The most neurotoxic effects induced by Zn2+ are a consequence of the impairment of Zn2+ homeostasis and the following increase of the postsynaptic cellular Zn2+ level. These pathological events have been reported in models of seizure, ischemic brain injury, or traumatic brain injury [2830]. This raises a question concerning how Zn2+ can enter the cell under pathological conditions and, in turn, which signaling pathway activates it? It is well established that at least four different routes are involved in the increased Zn2+ cellular level. Two of them are, respectively, related to the Na+/Zn2+ exchanger and voltage gated calcium channels (VGCC). But the other two are associated with enhanced activity of ionotropic glutamate receptors. As has been reported in several studies, both AMPA/kainate and NMDA receptors are involved in Zn2+ entering postsynaptic terminals [3135]. It seems that GluA2-lacking AMPA (α-amino-3-hydroxy-5-methyl-4-isoxazole propionic acid) receptors play a particularly important role in Zn2+ influx. These receptors are permeable for Zn2+ and Ca2+ ions, which after entering the cell activate signaling pathways involved in cell death. The significance of GluA2-lacking AMPAR in the induction of cell death of CA1 hippocampal neurons in transient global ischemia (TGI) and oxygen glucose deprivation (OGD) models has been reported. Inhibition of these receptors exerted neuroprotective effects [33, 36]. GluA2-lacking AMPARs seem to be very sensitive to extracellular acidosis, which is accompanied by ischemic conditions. The increased concentration of H+ ions invokes different effects on the permeability of these molecules to Zn2+ and Ca2+. Acidosis facilitates increased Zn2+ influx through GluA2-lacking AMPARs and VGCC. By contrast, in the same conditions, Ca2+ influx is decreased [37, 38]. Furthermore, it has been found that synaptic Zn2+ in the mossy fibers inhibits kainate receptor activity. If the pH is diminished, the Zn2+ effect on kainate receptors is abolished [39, 40]. Interplay between activity of the glutamate receptors, Zn2+, and acidosis is more complex, because Zn2+ itself may change its acid-based equilibrium. In cortical neurons Zn2+ leads to intracellular acidification [41]. Moreover, diminished intracellular pH attenuates Zn2+ binding to MTs and causes an increased level of the free form of this ion, which may promote the signaling pathway responsible for cell death [11].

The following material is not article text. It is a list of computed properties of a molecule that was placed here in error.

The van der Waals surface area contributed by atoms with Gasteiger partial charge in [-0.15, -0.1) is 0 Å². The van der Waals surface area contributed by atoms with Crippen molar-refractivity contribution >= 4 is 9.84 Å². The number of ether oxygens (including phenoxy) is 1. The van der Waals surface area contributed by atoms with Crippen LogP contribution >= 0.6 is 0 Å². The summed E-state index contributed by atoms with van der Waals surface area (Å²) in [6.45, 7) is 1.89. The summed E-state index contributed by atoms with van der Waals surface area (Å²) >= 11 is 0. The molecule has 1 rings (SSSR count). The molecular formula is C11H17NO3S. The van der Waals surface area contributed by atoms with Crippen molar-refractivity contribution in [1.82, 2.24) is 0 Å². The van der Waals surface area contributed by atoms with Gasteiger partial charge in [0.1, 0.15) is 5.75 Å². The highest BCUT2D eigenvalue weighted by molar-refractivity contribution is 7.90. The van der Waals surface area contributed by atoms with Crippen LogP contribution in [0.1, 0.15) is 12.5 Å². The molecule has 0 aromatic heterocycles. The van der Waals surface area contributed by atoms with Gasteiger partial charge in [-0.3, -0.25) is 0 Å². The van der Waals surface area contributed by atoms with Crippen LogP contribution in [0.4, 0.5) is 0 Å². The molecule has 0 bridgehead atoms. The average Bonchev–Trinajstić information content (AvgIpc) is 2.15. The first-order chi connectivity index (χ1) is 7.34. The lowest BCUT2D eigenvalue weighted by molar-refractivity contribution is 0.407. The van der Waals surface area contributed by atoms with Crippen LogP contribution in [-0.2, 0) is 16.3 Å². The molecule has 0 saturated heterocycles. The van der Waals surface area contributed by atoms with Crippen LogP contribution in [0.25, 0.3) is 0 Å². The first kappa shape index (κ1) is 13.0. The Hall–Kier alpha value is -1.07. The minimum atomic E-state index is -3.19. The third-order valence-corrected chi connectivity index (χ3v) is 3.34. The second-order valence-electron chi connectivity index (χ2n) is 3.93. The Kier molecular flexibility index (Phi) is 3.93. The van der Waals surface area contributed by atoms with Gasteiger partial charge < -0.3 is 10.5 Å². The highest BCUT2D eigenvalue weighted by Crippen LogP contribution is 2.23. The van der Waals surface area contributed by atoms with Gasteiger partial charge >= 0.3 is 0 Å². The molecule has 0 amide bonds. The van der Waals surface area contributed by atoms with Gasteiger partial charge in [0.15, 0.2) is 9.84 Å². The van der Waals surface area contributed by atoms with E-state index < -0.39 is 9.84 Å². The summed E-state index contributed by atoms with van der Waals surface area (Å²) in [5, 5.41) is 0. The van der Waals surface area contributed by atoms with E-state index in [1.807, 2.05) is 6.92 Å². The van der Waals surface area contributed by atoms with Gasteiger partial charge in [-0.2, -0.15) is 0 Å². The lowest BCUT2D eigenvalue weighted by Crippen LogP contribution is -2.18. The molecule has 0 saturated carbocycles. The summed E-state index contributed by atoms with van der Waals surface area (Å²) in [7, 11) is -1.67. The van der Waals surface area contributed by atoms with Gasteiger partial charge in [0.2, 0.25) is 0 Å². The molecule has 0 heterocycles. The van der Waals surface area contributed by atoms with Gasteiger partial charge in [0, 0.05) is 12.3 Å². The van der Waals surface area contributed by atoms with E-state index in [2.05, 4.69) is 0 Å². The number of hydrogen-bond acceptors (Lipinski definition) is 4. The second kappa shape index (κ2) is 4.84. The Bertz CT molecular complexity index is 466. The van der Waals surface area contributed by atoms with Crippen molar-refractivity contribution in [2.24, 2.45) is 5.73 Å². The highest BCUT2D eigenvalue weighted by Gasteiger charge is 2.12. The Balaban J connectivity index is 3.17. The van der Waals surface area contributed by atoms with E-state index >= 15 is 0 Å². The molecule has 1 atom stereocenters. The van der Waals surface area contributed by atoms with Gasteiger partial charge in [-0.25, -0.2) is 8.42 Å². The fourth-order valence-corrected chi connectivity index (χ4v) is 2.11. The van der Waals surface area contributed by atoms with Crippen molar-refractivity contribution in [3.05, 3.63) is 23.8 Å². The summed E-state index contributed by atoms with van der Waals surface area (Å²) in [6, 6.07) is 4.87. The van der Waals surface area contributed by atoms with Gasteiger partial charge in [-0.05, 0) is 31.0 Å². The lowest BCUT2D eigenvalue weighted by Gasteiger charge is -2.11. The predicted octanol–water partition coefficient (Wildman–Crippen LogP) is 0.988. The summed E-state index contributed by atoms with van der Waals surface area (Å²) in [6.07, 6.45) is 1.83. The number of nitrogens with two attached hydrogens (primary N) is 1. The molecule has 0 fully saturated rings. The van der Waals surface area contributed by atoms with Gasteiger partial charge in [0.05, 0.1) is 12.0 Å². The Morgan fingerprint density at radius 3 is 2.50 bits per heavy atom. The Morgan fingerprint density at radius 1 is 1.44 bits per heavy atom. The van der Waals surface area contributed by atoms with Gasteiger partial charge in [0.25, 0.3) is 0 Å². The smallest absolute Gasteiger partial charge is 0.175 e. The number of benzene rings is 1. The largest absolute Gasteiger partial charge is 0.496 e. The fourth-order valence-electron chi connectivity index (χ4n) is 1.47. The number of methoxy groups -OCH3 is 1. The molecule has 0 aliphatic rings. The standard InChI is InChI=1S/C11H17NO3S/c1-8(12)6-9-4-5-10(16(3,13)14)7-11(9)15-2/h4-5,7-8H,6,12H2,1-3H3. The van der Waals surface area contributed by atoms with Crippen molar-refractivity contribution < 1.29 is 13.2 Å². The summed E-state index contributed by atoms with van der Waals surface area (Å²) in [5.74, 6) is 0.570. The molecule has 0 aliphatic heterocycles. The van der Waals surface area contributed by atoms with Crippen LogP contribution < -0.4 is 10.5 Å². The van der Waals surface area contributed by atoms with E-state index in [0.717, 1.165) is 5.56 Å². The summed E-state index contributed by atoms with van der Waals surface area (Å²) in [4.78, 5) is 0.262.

AMPA/kainate receptors are not the only ones involved in the neurotoxic effects induced by Zn2+. The possible role of NMDA in Zn2+-induced neurotoxicity may be biphasic. As has been shown in cortical culture neurons, in the first step, the higher level of Zn2+ released from the presynaptic terminal may inhibit postsynaptic NMDAR function by allosteric binding. Subsequently, NMDAR upregulation induced by Src kinase mediated phosphorylation has been observed [42]. Zn2+ entrance into the postsynaptic terminal and then the increasing level of this ion are the first steps on the path to cell death. However, Zn2+ influx by glutamate ionotropic receptors or VGCCs is not a necessary condition to achieve the increased toxic intracellular level of Zn2+. The results of a few studies showed that mice lacking the gene encoding ZnT-3, which is responsible for loading Zn2+ to synaptic vesicles, have an increased intracellular level of Zn2+. Furthermore, signaling pathways and cell death have also occurred. It suggests that Zn2+ toxicity might be triggered by the release of this ion from its intracellular stores [43]. Whatever the cause, intracellular free Zn2+ interacts with many intracellular proteins and activates numerous processes, which in many ways damage cell structures and ultimately lead to their death. The toxic concentration of intracellular Zn2+ is especially averse to the functioning of mitochondria. Zn2+ is taken up in mitochondria by the activation of the cation-permeable channel, which is the mitochondrial Ca2+ uniporter. Enhanced sequestration of Zn2+ by mitochondria is observed under excitotoxic conditions. When intramitochondrial Zn2+ accumulation is sufficiently large, the membrane potential of mitochondria is disturbed and production of reactive oxygen species (ROS) is enhanced (Figure 1). These cellular events are very important factors in cell death [32, 41, 44]. It is worth mentioning that Ca2+ induced mitochondrial failure takes a similar course. The accumulation of Zn2+ in mitochondria also promotes the release of proapoptotic proteins such as apoptosis inducing factor (AIF) and cytochrome c [45, 46]. Additionally, Zn2+ may impair mitochondrial function by activation of the RAS/ERK/MAPK signaling pathway. Ultimately, the activation of MAPK induces mitochondrial hyperpolarization [47]. Furthermore, mitochondria are the main target of synergistic toxic effects induced by Zn2+ and kainate in the culture of cerebral cortex neurons [45, 46].